For gardeners without a lot of space, container gardening is the answer! Roses, shrubs, and perennials can happily thrive in a pot all summer long, but when cold weather hits, things can get dicey. Bringing large container plants inside isn’t an option for the small-space urban gardener without a basement, greenhouse, or garage. As a small space gardener, I used to panic in winter, but over time, I’ve learned a few tricks that have helped all my container plants through the coldest winters.
No one wants to think of winter in spring or summer, but for container gardeners, it’s essential. When planting, it’s important to use a receptacle at least 15cm wider than the width of the root ball. This allows the dirt around the root to act as insulation much the same way it would in the ground. Metal, plastic, resin, and wood can withstand freezing temperatures, but terracotta, concrete, and ceramic pots are prone to cracking when left outside in sub-zero temperatures.
When choosing a plant for a year-round outdoor container, I always check the grower’s tag, particularly the plant’s hardiness. Picking a plant 10 – 15 degrees below the average temperature of my region may limit my selection of plants, but it also ensures the survival of the ones I have.
When the first frost hits, container gardeners like myself get nervous, but it’s not time to jump into action. Temperature fluctuations in fall combined with shorter days send instructions to the plant to prepare for winter. Plants prepare by sending sap from the stocks into the roots to provide extra insulation. If sheltered and wrapped too early, the plant will become confused and unable to prepare for colder weather naturally. Waiting until temperatures stabilize before winterizing the container makes a huge difference.
Drainage And Elevation
It’s vital to ensure the container can drain well in the winter, so that melting snow and rain can run through it. Equally important is to make sure water does not freeze underneath it. Lifting the container off the ground with some pot feet or a stand creates airflow and enhances drainage.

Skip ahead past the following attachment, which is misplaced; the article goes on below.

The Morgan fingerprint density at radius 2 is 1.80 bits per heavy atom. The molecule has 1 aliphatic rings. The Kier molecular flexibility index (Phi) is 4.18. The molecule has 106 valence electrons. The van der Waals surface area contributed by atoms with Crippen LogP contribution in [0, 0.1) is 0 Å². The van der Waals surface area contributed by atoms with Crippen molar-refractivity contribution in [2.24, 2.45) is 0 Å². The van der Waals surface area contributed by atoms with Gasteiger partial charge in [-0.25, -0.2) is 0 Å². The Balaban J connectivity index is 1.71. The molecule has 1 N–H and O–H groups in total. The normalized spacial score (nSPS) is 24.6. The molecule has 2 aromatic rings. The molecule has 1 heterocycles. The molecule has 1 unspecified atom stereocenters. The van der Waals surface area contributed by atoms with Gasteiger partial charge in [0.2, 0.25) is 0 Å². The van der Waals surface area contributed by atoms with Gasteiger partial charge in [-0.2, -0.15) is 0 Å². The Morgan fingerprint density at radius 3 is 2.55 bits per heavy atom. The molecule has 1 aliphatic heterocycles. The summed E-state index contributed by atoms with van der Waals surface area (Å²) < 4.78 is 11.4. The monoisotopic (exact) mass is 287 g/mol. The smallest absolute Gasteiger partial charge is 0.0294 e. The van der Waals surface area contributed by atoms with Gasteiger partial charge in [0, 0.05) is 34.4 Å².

Cluster And Wrap
Many experts advise burying a container into the ground for winter and covering it with mulch. For small-space gardeners without a backyard, this is impossible. So instead, I cluster all the containers with the most sensitive plants in the center. To add an extra blanket of warmth, I wrap the whole group with a couple of heavy moving blankets and burlap, including as much of the top of the container as possible.
At this point, I add a top dressing of soil mixed with organic compost and a layer of leaves as mulch. This adds extra insulation and nutrient value to the earth as the leaves decompose over the winter. To prevent foliage from getting frostbitten on evergreen shrubs in containers, such as camellia bushes or azaleas, burlap or canvas shrub covers are great.
The Great Water Debate
I cannot count the number of times neighbors have thought I was crazy for watering my containers in winter. But just as in summer, plants need water in the winter. A water-saturated container, even if it freezes, is much more beneficial to the survival of the plant, its health, and soil cohesion. A dry container during a freeze will leach soil nutrients and microbes. This soil erosion will leave the roots with nothing to feed off, and the plant may not survive. So go ahead and water those pots even in winter.
Winter can be a nail-biting time for container gardeners, but as long as you prepare for the worst and hope for the best, there’s a great chance everything will thrive come spring.